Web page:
One of the things that perplex liberal scholars and even many conservative Evangelicals is the use of Old Testament texts by the New Testament writers. Most of the prophetic statements quoted and applied to the Christ are far from obvious in context. In very truth some of them, at least, when read in their original context, appear to be saying something entirely other than what, say, Matthew quotes them as saying. Furthermore, Paul’s extensive use of OT scripture would get a failing grade from any hermeneutics professor. He wrests from context, makes truly surprising applications, and fails ever to take background into consideration. What’s going on?
The word of God is quick [alive] and powerful [effective] and sharper than any twoedged sword piercing even to the dividing asunder of soul and spirit, and of the joints and marrow, and is a discerner of the thoughts and intents of the heart. (Hebrews 4:12)
In effect, it’s alive, and does what a mere unliving book cannot do. It reads the reader. It speaks individually to the individual listener. It says more to those who will seek it out than it appears to be saying. It is, in some sense, the incarnate Christ Himself. The Word was made flesh and dwelt among us . . . refers not only to Bethlehem, but also to the written Word that He has chosen to inhabit. God is in it, and He is not a tame God. He does what He wills. Thus it is that readers of Scripture are often surprised. Often, yea very often, one hears in Scripture things that one cannot actually find on the page. Sometimes one is impressed with a teaching truly Biblical, yet not really supported by the particular passage at hand. Many have come to a saving knowledge of Christ through a completely mistaken understanding of a verse.
I find it no wonder that the dispute raged for so many centuries as to whether the Bible should be understood literally or allegorically. Some of the early Fathers did one, and some the other. Who was right? Both . . . and neither. To refuse to reason out the plain meaning of Scripture is to deny that there is a reliable written Word from God, but to bind the Book with unbreakable chains of logic is to banish the living presence of an unbindable God from its pages.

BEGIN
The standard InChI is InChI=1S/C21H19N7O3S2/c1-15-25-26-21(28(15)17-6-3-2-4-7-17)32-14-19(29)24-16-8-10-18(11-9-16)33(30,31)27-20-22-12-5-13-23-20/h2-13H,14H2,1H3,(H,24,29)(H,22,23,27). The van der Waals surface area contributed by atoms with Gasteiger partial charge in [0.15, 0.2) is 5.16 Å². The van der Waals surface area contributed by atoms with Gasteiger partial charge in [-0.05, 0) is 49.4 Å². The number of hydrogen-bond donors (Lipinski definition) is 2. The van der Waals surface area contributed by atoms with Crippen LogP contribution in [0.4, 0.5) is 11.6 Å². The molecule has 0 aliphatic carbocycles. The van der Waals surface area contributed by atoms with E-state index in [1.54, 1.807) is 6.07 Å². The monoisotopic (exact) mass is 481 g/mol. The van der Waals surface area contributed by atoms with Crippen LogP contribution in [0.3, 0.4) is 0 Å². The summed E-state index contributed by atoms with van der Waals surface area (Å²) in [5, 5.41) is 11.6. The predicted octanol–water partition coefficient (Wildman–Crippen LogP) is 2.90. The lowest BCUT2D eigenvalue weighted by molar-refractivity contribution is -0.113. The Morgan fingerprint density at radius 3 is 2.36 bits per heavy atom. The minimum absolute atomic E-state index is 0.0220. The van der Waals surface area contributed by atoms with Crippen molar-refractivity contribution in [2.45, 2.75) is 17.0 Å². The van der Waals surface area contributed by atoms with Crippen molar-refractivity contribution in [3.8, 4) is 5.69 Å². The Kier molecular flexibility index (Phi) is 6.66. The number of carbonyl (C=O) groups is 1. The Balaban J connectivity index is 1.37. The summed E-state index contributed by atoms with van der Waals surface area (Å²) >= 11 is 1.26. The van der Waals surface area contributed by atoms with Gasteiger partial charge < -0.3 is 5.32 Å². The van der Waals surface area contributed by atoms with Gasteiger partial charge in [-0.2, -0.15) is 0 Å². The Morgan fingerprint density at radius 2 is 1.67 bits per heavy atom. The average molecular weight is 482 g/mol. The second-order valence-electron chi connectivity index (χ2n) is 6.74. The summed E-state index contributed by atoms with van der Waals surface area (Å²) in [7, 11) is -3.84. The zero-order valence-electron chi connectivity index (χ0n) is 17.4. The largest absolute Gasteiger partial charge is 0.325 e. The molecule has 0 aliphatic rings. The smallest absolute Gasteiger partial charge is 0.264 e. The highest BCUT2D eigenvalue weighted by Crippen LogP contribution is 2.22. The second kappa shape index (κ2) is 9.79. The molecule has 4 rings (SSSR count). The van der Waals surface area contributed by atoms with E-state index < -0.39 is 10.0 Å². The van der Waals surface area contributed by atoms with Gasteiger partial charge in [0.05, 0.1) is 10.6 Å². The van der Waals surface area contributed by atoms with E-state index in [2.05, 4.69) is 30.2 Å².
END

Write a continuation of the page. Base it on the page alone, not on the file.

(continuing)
By all means, study the Scriptures systematically, according to good hermeneutical principles. Use the God-given resource of an intelligent mind to find the plain meaning of the text before you. By all means, approach the Bible devotionally. Let it speak as it will to your heart. Hear what it says to you, even outside the plain text you see.
For both reasons Christians, when they gather together, need to listen together to an orderly plan of readings (a lectionary), that Scripture may speak for itself, independently of what explanations teachers may wish to give. Also for both reasons Christians, when they gather together, need to listen together to an orderly and thoughtful teaching of the scriptures
If you learn something new by either approach, hold it loosely. Check with other Christians. Is it in accord with what generations of Christians have found to be true? Is it in accord with what Christians generally believe? If it’s not, it’s most likely a mistake. Though Christ does make everything ’new’, he does not revel in producing ’novelties. If you still believe you have a correct insight not accepted by others, hold it loosely and humbly. It is far better to love than to be correct, and fighting over doctrinal insights is seldom edifying.
But hold fast to the faith once delivered to the saints.

From the droppings of sacred cattle, Good Lord deliver us. Amen.